Similarly, a demonstration is not a conference. Change can come from both slogans and dialogue, especially when they work in symbiosis. At Sciences Po, I have seen students give life to both.

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Matteo Gabutti


Matteo Gabutti è uno studente classe 2000 originario della provincia di Torino. Nel capoluogo piemontese ha frequentato il Liceo classico Massimo D'Azeglio, per poi conseguire anche il diploma di scuola superiore statunitense presso la prestigiosa Phillips Academy di Andover (Massachusetts). Dopo aver conseguito la laurea in International Relations and Diplomatic Affairs presso l'Università di Bologna, al momento sta conseguendo il master in International Governance and Diplomacy offerto alla Paris School of International Affairs di SciencesPo. All'interno di Mondo Internazionale ricopre il ruolo di autore per l'area tematica Legge e Società, oltre a contribuire frequentemente alla stesura di articoli per il periodico geopolitico Kosmos.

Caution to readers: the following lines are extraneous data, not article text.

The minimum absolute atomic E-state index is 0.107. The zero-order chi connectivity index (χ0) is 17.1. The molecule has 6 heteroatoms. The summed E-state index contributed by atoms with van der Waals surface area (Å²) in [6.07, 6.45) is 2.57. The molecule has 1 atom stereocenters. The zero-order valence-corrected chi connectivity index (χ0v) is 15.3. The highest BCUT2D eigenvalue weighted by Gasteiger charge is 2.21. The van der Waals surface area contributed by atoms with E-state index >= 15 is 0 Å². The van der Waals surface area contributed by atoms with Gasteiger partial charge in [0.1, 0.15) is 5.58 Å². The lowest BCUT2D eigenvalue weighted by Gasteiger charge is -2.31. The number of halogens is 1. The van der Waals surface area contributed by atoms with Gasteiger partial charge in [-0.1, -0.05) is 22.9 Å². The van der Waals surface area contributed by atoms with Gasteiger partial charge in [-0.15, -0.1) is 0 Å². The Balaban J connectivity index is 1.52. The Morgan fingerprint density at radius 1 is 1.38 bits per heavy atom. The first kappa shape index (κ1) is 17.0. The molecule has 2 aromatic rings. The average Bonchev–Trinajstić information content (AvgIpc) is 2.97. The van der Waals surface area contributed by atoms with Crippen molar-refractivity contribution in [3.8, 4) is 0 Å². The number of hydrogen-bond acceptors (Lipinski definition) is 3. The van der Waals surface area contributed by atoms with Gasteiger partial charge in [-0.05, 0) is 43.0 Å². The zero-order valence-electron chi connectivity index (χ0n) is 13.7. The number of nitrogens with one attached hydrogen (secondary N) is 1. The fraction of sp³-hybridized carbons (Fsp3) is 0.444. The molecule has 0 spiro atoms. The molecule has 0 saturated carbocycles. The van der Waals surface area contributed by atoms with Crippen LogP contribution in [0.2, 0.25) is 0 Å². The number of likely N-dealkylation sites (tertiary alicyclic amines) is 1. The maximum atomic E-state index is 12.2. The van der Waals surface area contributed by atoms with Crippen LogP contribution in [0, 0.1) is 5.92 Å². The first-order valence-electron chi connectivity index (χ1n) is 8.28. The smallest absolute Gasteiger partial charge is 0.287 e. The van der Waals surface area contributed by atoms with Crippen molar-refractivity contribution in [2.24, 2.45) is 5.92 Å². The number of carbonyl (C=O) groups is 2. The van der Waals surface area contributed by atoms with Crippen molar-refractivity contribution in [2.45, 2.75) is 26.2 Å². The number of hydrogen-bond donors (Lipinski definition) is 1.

Matteo Gabutti is a graduate student born in 2000 in the province of Turin. In the Piedmont capital he has attended Liceo Massimo D'Azeglio, a secondary school specializing in classical studies, after which he also graduated from Phillips Academy Andover (MA), one of the most prestigious preparatory schools in the U.S. After his bachelor's in International Relations and Diplomatic Affairs at the University of Bologna, he is currently pursuing a master's in International Governance and Diplomacy at SciencesPo's Paris School of International Affairs. He works with Mondo Internazionale as an author for the thematic area of Law and Society, and he is a frequent contributor for the geopolitical journal Kosmos.